Be a disrupter, a rebel. Yet, it’s taken social media to vent truthfully about shit people say about women directors getting the ultimate sexist treatment, being a given norm. That’s why I loved when Julianne Moore said no to the nail cam E! added to their inane red carpet coverage. Rebel against the nail cam, that is, unless you launched your own nail line and you are promoting it.

REBEL! Against women getting paid .70 cents to the US Dollar for doing the same jobs as men.

REBEL when so-called ‘women’s magazine’, Allure called reality star, Lauren Conrad, a ‘basic bitch,’ but she gave the most girl boss answer to a question pulled from a listeners at random, during a radio interview, asking her her favorite position, by responding “CEO.”

Recently, Oscar winner and single mom, Gwyneth Paltrow rebelled against her lifestyle site, GOOP.com being compared to other actresses’ brand extensions. She’s right, but press likes to pit women against one another, put people in boxes.

  
 For instance, Jessica Alba’s Honest brand sells safe eco-friendly baby products, which has netted her $1 billion dollars. Seriously. That is some seriously impressive work for a girl who grew up clipping coupons. Honey, you are the one laughing all the way to the bank, but The Honest Company has a different audience from GOOP.com, which offers recipes, city guides, clothing & accessories, mostly for women, and advice for women on everything from nutrition to how to self-promote– like a rebel.

Launched in early May, Reese Witherspoon’s website, DraperJames.com is a strictly e-commerce site for women who want modern Southern style. It doesn’t go too deep, even in the ‘meet’ section of the site, but has a sweet questionnaire about Southern style. A lot of people want to look pretty and be entertained in small doses. They don’t want to know what you’re reading or the latest palatable way to eat kale, and that’s where Reese comes in, providing charm and charming outfits.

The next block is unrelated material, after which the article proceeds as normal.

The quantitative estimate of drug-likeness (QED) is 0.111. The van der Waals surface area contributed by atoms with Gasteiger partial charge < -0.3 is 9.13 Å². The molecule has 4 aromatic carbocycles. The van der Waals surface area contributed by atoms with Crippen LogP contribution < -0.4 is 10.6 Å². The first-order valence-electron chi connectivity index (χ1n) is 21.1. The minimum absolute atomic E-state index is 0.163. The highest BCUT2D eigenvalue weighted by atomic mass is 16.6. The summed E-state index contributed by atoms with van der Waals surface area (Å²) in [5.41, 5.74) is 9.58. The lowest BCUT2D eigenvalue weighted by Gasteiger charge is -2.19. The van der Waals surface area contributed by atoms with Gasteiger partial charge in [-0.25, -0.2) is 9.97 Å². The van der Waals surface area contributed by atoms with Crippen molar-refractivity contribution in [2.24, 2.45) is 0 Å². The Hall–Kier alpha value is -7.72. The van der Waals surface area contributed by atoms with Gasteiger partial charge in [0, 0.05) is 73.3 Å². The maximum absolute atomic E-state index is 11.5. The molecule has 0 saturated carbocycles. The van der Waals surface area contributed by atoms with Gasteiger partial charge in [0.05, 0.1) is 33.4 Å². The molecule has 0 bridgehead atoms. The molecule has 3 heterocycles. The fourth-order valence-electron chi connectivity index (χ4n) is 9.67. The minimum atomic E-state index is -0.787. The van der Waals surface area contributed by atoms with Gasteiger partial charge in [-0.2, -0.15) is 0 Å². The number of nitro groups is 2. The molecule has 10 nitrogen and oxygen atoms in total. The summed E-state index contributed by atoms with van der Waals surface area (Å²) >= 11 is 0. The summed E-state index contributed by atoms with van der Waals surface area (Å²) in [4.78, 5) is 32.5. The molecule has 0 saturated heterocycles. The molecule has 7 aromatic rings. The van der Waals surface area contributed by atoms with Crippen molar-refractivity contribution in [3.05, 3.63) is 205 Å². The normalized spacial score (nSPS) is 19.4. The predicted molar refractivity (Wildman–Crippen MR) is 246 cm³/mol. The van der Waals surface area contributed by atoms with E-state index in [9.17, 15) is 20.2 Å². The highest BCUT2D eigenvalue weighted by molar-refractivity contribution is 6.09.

Kate Hudson’s website sells strictly athletic gear (and yes, I have some, terrible name Fabletics, but really high quality product) on an ala carte or subscription basis. Again, that is a different business demographic. One does not attend a Southern tea party in athletic wear!

At the end of the day, rebel against comparisons and carve out your own niche. Do you. Always. And if any snakes are around, blast Taylor Swift’s ‘Bad Blood’ to let them know what kind of rebel they are dealing with – one who sees the enemy, faces them, and triumphs, passing the bad juju back to the original snake.

Madewell + Spotify = Irresistible…Ramble

J. Crew- owned brand, Madewell, has been making some interesting partnerships since their inception in 2006, stalled a little and now has been slowly building into one of those brands that is growing faster than their parent store. They are now sold in Nordstrom’s and the week that Spotify announced it’s partnership with Starbucks, the Madewell partnership got lost in the shuffle.

As I’ve mentioned before, while the streaming war is heating up, using celebrities to attract new paid subscribers being a lure by both Tidal and Apple (Drake, if you weren’t adorable before, that $19M paycheck for DJ’ing for Apple makes you the smartest one at the end of the day. Tidal wave crashing in 5, 4, 3…), making a move in a different direction is a smart play. Instead of trying to compete with all your competitors in the same exact way, for the same consumers, Spotify made the smart move to become the next level of Starbucks’ music strategy.